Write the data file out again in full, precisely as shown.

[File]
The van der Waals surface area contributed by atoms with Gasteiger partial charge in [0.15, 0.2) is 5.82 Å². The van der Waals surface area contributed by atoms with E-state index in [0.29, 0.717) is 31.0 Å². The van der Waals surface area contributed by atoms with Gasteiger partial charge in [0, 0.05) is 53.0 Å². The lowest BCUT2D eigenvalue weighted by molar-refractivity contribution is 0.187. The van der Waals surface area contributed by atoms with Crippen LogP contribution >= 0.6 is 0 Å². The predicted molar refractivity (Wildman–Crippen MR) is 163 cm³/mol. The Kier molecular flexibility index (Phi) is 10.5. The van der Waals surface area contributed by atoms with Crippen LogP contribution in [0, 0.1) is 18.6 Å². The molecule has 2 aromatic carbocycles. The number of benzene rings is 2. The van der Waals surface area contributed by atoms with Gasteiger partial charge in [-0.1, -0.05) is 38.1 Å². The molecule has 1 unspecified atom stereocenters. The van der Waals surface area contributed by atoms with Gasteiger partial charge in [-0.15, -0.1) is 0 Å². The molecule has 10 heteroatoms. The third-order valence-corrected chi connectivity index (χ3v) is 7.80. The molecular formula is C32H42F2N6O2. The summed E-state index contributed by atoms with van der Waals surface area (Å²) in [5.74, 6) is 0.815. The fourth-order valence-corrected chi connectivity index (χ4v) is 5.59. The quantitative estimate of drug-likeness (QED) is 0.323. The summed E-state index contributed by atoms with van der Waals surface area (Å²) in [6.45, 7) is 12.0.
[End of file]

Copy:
The van der Waals surface area contributed by atoms with Gasteiger partial charge in [0.15, 0.2) is 5.82 Å². The van der Waals surface area contributed by atoms with E-state index in [0.29, 0.717) is 31.0 Å². The van der Waals surface area contributed by atoms with Gasteiger partial charge in [0, 0.05) is 53.0 Å². The lowest BCUT2D eigenvalue weighted by molar-refractivity contribution is 0.187. The van der Waals surface area contributed by atoms with Crippen LogP contribution >= 0.6 is 0 Å². The predicted molar refractivity (Wildman–Crippen MR) is 163 cm³/mol. The Kier molecular flexibility index (Phi) is 10.5. The van der Waals surface area contributed by atoms with Crippen LogP contribution in [0, 0.1) is 18.6 Å². The molecule has 2 aromatic carbocycles. The number of benzene rings is 2. The van der Waals surface area contributed by atoms with Gasteiger partial charge in [-0.1, -0.05) is 38.1 Å². The molecule has 1 unspecified atom stereocenters. The van der Waals surface area contributed by atoms with Gasteiger partial charge in [-0.15, -0.1) is 0 Å². The molecule has 10 heteroatoms. The third-order valence-corrected chi connectivity index (χ3v) is 7.80. The molecular formula is C32H42F2N6O2. The summed E-state index contributed by atoms with van der Waals surface area (Å²) in [5.74, 6) is 0.815. The fourth-order valence-corrected chi connectivity index (χ4v) is 5.59. The quantitative estimate of drug-likeness (QED) is 0.323. The summed E-state index contributed by atoms with van der Waals surface area (Å²) in [6.45, 7) is 12.0.